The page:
Early that season the Yankees were playing the Indians, so we were in old Municipal Stadium in Cleveland. And the weather was bitter cold. The stadium held up to 70,000 for baseball; I think there were maybe 10,000 there. It felt empty. Scooter and I had the last three innings, and we were freezing in our booth. For me it was no big deal. This was a big job I landed, working for the Yankees, and I was still pretty excited to be there. Rizzuto had been doing this for decades at this point, so the excitement that was keeping me warm had worn off on him probably during the Nixon Administration. After the first half of the seventh inning, Scooter, who always referred to everyone by their last name, said to me, "Hey, Kaat, I’m going to the men's room. Cover for me." And off he went. Now I was a little concerned for two reasons. The first was I had never done play-by-play before. I had always done color. So I wasn't sure if I was the best guy to "cover" for Scooter. The other worry was I had heard stories of Scooter leaving games early. We were about to come back from commercial, and our producer Don Carney asked me over the headset, "Where’s Rizzuto?" I said, "He went to the bathroom." I heard Don sigh and I knew in that moment that Rizzuto wasn't in the bathroom. He had gone outside, grabbed a cab, and went back to the hotel because it was too darn cold. I ended up doing the last three innings of the game by myself.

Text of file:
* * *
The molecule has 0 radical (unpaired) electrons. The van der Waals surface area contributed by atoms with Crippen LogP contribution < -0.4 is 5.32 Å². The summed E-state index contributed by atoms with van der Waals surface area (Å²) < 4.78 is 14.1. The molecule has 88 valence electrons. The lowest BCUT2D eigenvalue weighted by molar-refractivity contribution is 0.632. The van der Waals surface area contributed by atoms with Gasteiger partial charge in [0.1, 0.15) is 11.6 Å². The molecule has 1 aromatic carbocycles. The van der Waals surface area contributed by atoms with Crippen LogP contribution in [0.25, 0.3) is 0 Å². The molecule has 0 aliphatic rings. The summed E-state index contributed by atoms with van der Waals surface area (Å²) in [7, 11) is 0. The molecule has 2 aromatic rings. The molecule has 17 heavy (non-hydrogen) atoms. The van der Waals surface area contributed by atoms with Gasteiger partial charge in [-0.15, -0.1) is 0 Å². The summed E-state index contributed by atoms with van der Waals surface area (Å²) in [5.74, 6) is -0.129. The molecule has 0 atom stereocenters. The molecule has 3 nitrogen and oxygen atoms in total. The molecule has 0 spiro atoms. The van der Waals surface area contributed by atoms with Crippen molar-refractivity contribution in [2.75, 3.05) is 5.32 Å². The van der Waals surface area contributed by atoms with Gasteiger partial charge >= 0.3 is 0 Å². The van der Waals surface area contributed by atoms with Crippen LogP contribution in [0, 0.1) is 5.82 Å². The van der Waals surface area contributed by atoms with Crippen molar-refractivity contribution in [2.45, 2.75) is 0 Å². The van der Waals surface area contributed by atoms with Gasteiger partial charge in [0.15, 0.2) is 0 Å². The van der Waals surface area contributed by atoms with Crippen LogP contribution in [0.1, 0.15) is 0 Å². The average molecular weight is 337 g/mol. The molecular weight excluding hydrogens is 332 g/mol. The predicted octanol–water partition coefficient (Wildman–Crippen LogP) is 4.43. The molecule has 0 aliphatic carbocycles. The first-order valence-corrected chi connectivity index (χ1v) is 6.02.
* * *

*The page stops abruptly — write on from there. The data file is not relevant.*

If you watch a broadcast carefully, you will notice that all announcers either have a headset on or an earpiece in their ear. This allows the director and producer and anyone else down in the TV truck to be able to talk to the announcers. Here in the U.S., sports announcers are often referred to by people in TV production as "the talent." I always thought that term was an odd choice. Yes, announcers need a certain amount of talent to do their job, but so does the director, the producer, or the stats guy or gal. They all have talent, so why aren't they called by that name? In the United Kingdom and Australia, they would call what I do being a "presenter." That seems to be a much more accurate and a less potentially offensive term, but it never caught on here. Thus, we will stick with this awkward American convention.